Diamondbacks camp report: Is Brandon McCarthy a grinder?
After the moves the Diamondbacks made over the winter, it got fashionable to say that all they wanted was grinders, or gritty players. The Diamondbacks contend they're more than that, and everyone should know that talent is part of their equation.
SCOTTSDALE, Ariz. -- Brandon McCarthy won't argue the point that he fits the image of the new Diamondbacks.
He's a clubhouse presence, so much so that one of his former teammates said the A's would miss him just as much as they'll miss acknowledged leader Jonny Gomes. He's tough, as anyone who watched him rebound from last September's ugly line drive to the head would agree. He works hard, and he thinks hard about the game.
He's a Kevin Towers type of player, which is why the Diamondbacks general manager still regrets not trying harder to sign the tall right-hander two years back (and wasn't going to miss the chance to get him signed the next time).
So is Brandon McCarthy a grinder?
"I hate the grinder thing," McCarthy said. "I hate 'gritty.' I think that's a lazy way of describing things. I think it's just people who know how to prepare and stay prepared."
So if we're not going to call the new Diamondbacks grinders, what are we going to call what they're doing?
"Prepared baseball, maybe?" McCarthy suggested.
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Hard to see that one catching on.
It's easier to see McCarthy and the Diamondbacks succeeding.
He has already been impressive in a couple of outings this spring. He has already gotten past the stage of people worrying whether there would be any lingering effects from that Erick Aybar line drive last September, the one that led to two hours of brain surgery and days of concern.
He's with the Diamondbacks now because they believed he would be fine this year, when not every team did. The Red Sox, McCarthy said, "were scared off by my head."
McCarthy himself wasn't scared, not by that point. He said everything changed with a November visit to his doctor, which came after eight weeks of basically doing nothing. He would go out with friends but wasn't allowed to drink, and he still worried that any headache was a sign of something more serious.
"It was like a cloud lifted that day," he said. "He put me through a hard workout, one that I never thought I could go through.
"At that point, I could resume life."
He's resuming his baseball life as a Diamondback, a potentially important acquisition in what turned out to be a winter of significant change for this team.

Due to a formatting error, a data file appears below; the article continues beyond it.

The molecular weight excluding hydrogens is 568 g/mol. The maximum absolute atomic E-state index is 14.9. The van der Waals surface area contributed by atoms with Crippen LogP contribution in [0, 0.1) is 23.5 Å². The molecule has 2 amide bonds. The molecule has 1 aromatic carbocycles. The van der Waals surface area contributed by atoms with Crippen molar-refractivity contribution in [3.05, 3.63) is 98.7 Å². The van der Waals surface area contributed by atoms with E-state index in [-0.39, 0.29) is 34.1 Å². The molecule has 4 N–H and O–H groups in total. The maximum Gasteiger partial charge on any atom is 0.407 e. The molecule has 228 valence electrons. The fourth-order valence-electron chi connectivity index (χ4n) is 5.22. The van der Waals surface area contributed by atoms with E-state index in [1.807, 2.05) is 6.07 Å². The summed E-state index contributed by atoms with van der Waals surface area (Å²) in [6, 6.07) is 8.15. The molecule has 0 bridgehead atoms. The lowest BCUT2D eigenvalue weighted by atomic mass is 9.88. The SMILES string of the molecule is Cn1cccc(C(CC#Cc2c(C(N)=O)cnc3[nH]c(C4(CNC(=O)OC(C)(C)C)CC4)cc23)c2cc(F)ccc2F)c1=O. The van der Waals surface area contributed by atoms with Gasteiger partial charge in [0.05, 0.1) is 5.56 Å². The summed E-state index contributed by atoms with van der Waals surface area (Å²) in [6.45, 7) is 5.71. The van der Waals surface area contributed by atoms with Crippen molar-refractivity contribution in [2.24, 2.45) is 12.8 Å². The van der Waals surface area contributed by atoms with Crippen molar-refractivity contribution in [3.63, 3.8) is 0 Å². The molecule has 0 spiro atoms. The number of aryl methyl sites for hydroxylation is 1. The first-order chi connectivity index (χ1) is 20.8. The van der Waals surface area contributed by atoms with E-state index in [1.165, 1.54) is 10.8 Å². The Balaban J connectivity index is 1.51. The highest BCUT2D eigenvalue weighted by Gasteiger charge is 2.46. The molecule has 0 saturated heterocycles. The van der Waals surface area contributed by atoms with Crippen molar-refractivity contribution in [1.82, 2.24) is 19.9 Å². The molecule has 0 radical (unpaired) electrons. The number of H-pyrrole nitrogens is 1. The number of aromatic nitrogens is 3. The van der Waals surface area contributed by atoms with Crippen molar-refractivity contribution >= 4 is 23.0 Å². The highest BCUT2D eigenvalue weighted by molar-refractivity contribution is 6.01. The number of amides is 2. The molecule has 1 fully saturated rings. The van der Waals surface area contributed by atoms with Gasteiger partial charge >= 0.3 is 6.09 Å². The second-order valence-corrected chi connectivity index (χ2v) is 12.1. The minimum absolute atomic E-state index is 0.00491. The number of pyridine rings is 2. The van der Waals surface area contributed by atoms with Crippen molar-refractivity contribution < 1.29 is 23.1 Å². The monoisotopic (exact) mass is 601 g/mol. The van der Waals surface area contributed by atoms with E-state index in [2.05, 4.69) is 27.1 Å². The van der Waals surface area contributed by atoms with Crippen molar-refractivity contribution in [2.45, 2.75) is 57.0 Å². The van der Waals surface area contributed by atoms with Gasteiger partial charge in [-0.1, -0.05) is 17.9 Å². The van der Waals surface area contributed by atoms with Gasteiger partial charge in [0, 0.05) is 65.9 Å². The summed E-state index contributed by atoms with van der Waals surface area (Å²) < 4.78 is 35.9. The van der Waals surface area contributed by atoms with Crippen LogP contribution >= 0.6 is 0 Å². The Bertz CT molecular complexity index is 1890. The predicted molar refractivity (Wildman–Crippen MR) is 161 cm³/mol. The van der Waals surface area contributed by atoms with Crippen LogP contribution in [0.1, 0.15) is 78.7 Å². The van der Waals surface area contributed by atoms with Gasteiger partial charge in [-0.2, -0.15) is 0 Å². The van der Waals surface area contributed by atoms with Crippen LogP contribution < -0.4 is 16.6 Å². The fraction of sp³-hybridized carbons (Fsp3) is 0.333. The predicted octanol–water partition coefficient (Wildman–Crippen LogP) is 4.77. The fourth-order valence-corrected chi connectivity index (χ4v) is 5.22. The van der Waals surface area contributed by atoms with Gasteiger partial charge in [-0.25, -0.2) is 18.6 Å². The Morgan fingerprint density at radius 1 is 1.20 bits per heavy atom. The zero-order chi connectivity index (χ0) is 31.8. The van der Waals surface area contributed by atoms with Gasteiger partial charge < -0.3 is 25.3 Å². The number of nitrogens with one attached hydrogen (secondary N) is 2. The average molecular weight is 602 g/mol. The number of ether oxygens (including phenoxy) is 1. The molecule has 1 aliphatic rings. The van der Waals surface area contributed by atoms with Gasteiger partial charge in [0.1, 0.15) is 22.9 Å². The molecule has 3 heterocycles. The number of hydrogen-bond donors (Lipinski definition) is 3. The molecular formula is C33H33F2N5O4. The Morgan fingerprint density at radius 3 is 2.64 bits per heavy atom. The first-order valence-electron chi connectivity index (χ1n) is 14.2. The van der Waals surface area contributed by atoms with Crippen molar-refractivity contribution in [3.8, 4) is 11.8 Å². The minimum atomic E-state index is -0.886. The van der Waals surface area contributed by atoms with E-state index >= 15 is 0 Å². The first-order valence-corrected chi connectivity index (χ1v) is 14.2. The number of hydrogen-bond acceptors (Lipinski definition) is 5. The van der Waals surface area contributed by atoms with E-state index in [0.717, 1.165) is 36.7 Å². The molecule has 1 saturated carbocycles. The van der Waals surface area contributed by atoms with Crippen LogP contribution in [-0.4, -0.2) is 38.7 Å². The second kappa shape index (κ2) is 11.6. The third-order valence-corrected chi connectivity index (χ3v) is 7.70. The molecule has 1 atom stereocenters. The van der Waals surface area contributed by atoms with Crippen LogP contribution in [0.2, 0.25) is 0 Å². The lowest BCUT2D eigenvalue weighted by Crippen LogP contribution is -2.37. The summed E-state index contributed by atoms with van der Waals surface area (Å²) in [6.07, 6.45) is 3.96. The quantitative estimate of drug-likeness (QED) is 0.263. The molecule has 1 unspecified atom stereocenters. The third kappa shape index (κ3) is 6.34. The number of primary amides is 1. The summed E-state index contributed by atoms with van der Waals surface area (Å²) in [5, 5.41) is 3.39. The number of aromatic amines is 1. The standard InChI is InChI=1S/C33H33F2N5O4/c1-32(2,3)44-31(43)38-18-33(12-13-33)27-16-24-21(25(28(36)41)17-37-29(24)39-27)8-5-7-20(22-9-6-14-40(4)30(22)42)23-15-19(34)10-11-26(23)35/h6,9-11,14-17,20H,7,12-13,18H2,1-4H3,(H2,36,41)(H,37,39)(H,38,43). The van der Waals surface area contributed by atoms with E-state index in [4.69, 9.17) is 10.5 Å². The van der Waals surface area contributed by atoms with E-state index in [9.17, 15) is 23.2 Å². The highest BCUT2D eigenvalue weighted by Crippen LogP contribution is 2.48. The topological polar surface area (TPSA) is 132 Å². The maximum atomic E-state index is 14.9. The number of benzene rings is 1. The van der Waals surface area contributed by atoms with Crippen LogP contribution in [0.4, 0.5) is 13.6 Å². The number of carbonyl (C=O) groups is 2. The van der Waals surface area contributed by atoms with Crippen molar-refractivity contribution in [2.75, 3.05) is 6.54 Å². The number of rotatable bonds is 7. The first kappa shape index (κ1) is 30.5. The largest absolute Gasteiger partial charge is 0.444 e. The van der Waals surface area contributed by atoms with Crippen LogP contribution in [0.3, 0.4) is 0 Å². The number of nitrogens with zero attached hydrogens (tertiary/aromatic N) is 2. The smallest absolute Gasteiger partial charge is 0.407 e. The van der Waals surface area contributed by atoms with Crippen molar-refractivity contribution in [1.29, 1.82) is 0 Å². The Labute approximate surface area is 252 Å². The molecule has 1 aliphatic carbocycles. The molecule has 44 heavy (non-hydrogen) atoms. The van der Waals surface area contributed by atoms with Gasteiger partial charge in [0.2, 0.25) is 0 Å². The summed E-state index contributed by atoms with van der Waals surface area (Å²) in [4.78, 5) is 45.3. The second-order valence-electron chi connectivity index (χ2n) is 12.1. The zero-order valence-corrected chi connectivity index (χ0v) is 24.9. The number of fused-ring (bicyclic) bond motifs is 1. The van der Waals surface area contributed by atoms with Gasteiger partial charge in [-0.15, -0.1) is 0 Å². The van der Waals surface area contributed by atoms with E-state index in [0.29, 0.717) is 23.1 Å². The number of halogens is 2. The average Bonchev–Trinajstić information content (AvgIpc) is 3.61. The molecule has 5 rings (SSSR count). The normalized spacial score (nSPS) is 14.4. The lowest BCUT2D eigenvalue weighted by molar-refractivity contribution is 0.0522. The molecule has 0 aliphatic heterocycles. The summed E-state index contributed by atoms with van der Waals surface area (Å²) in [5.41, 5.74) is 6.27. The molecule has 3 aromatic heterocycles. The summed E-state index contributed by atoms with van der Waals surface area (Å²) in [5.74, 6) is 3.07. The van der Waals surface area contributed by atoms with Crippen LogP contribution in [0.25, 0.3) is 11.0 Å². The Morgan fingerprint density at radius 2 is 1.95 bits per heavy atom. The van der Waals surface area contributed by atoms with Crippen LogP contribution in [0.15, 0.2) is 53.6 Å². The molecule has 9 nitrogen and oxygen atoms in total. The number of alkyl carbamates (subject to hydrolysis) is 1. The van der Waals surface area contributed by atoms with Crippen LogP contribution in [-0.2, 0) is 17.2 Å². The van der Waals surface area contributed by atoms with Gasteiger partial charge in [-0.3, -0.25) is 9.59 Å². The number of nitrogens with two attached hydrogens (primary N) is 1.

The big move, of course, came when the Diamondbacks finally traded away Justin Upton, the deal that got everyone talking about grinders and grittiness. To listen to the doubters, you would think Towers and manager Kirk Gibson preferred players with little or no talent, simply because of their style of play.
It was never that way, no matter how it was portrayed. The Diamondbacks understand as well as anyone how good Upton could be ("We lost a really good player," Gibson said), but they also felt that things had gotten to the point in Arizona where it was tougher for his talent to come through.
They did want to create a team that was more in Gibson's image, and also in the image they believed would appeal to their fans. Diamondbacks fans remember 2001, and they still revere World Series hero Luis Gonzalez.
"I would love to be on this team," said Gonzalez, who still works for the franchise. "This is the type of team you love to be on."
The Diamondbacks players seem to feel that way already. They rave about Martin Prado, the big name who came from the Braves in the Upton deal. They rave about the mix in the clubhouse.
"It's a cool clubhouse," Aaron Hill said. "We just have a good time."
And the grinder thing?
"We didn't label ourselves that," Hill said.
They don't all hate the term, but they resent the implication that grinding is all that defines them.
"It's a fitting term," Cody Ross said. "But there's a lot of talent here."
Gibson walks from field to field during Diamondbacks workouts, sending good-natured barbs to some of his players but also remarking about how hard they're working. It's obvious he likes this group, and that he sees this as the type of team he always wanted to have.
"I don't think there was ever a team that won that wasn't gritty," Gibson said. "Who doesn't want to be gritty -- and talented?"
The Diamondbacks don't expect everyone to agree. They don't expect many to pick them to win, in a division that includes one team that has won the World Series two of the past three years and another that seems to be printing money.
They don't mind.
"When we were underdogs before, we played well," Towers said. "There's nothing wrong with being gritty little underdogs."
There's that word again. McCarthy will have to talk to his general manager about that.
But this was the team that McCarthy picked for his comeback. He said it came down to the Diamondbacks and the Cubs, and he picked Arizona.
Towers, who always regretted losing out on him the last time, was happy to get him.
"I wasn't going to lose out again," he said.
He was going to build this Diamondbacks team the way he wanted it to be, the way Gibson wanted it to be.
Now they just need a name they can all agree on.
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